12. ^ Sandoval, Braddock A.; Meichan, Andrew J.; Hyster, Todd K. (2017-08-23). "Enantioselective Hydrogen Atom Transfer: Discovery of Catalytic Promiscuity in Flavin-Dependent 'Ene'-Reductases". Journal of the American Chemical Society. 139 (33): 11313–11316. doi:10.1021/jacs.7b05468. ISSN 0002-7863. PMID 28780870.
  13. ^ Li, Zhining; Wang, Zexu; Meng, Ge; Lu, Hong; Huang, Zedu; Chen, Fener (April 2018). "Identification of an Ene Reductase from Yeast Kluyveromyces Marxianus and Application in the Asymmetric Synthesis of ( R )-Profen Esters". Asian Journal of Organic Chemistry. 7 (4): 763–769. doi:10.1002/ajoc.201800059.
  14. ^ Emmanuel, Megan A.; Greenberg, Norman R.; Oblinsky, Daniel G.; Hyster, Todd K. (December 14, 2016). "Accessing non-natural reactivity by irradiating nicotinamide-dependent enzymes with light". Nature. 540 (7633): 414–417. Bibcode:2016Natur.540..414E. doi:10.1038/nature20569. ISSN 1476-4687. PMID 27974767. S2CID 205252473.
  15. ^ Biegasiewicz, Kyle F.; Cooper, Simon J.; Gao, Xin; Oblinsky, Daniel G.; Kim, Ji Hye; Garfinkle, Samuel E.; Joyce, Leo A.; Sandoval, Braddock A.; Scholes, Gregory D.; Hyster, Todd K. (2019-06-21). "Photoexcitation of flavoenzymes enables a stereoselective radical cyclization". Science. 364 (6446): 1166–1169. Bibcode:2019Sci...364.1166B. doi:10.1126/science.aaw1143. ISSN 0036-8075. PMC 7028431. PMID 31221855.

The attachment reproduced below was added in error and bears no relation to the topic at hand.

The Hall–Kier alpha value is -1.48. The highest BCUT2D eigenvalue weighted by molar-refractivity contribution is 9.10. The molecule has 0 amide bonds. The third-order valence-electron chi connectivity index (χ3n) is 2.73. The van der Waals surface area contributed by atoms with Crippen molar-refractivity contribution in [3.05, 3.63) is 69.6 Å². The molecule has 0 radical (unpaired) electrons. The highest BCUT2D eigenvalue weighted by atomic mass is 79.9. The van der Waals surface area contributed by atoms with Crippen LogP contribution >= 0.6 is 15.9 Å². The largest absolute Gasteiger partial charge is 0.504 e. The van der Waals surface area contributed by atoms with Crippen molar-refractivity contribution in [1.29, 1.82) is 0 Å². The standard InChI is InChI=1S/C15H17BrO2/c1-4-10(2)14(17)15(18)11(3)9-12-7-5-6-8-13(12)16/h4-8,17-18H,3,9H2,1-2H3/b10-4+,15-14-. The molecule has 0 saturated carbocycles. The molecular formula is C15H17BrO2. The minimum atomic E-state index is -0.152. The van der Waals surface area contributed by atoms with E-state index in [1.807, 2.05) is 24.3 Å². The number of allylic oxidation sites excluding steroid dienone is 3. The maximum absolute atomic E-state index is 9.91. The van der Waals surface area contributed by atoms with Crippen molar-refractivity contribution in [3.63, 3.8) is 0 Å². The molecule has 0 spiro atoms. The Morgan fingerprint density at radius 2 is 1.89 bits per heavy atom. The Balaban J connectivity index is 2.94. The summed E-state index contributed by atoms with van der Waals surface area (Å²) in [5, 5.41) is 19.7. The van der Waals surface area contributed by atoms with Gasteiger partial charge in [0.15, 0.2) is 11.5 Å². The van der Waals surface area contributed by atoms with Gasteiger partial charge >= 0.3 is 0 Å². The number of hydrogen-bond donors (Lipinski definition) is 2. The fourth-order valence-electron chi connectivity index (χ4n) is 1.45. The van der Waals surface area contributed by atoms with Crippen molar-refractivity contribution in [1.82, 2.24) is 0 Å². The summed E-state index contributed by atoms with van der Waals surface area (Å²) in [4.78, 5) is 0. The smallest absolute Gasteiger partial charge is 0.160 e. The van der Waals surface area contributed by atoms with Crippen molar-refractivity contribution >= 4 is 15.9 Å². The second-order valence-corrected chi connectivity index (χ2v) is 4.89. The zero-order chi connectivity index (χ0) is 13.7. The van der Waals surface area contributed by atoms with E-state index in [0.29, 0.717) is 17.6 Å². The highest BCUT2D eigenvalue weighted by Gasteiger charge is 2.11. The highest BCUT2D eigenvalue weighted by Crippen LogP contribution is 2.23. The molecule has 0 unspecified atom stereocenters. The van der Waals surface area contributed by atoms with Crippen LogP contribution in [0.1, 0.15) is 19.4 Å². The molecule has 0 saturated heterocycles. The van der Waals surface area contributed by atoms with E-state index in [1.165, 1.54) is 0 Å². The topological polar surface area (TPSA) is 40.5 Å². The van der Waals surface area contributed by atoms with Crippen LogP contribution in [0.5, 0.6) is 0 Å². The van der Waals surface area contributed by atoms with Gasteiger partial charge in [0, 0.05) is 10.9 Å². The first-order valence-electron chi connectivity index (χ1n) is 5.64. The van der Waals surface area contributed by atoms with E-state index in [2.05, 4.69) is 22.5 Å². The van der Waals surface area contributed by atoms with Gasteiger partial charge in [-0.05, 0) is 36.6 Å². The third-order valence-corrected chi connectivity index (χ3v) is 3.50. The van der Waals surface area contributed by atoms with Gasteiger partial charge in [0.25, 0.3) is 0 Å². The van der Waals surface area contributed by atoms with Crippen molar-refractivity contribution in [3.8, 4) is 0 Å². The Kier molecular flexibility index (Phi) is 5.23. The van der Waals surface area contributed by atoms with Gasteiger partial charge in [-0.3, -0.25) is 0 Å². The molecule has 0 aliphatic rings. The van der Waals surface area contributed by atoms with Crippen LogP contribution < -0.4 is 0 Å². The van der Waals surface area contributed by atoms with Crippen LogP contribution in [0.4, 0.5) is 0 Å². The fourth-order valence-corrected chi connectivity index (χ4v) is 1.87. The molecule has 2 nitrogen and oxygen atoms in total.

16. ^ Biegasiewicz, Kyle F.; Cooper, Simon J.; Emmanuel, Megan A.; Miller, David C.; Hyster, Todd K. (July 2018). "Catalytic promiscuity enabled by photoredox catalysis in nicotinamide-dependent oxidoreductases". Nature Chemistry. 10 (7): 770–775. Bibcode:2018NatCh..10..770B. doi:10.1038/s41557-018-0059-y. ISSN 1755-4330. PMID 29892028. S2CID 48360817.
  17. ^ Kim, Jinhyun; Lee, Sahng Ha; Tieves, Florian; Paul, Caroline E.; Hollmann, Frank; Park, Chan Beum (5 July 2019). "Nicotinamide adenine dinucleotide as a photocatalyst". Science Advances. 5 (7): eaax0501. Bibcode:2019SciA....5..501K. doi:10.1126/sciadv.aax0501. PMC 6641943. PMID 31334353.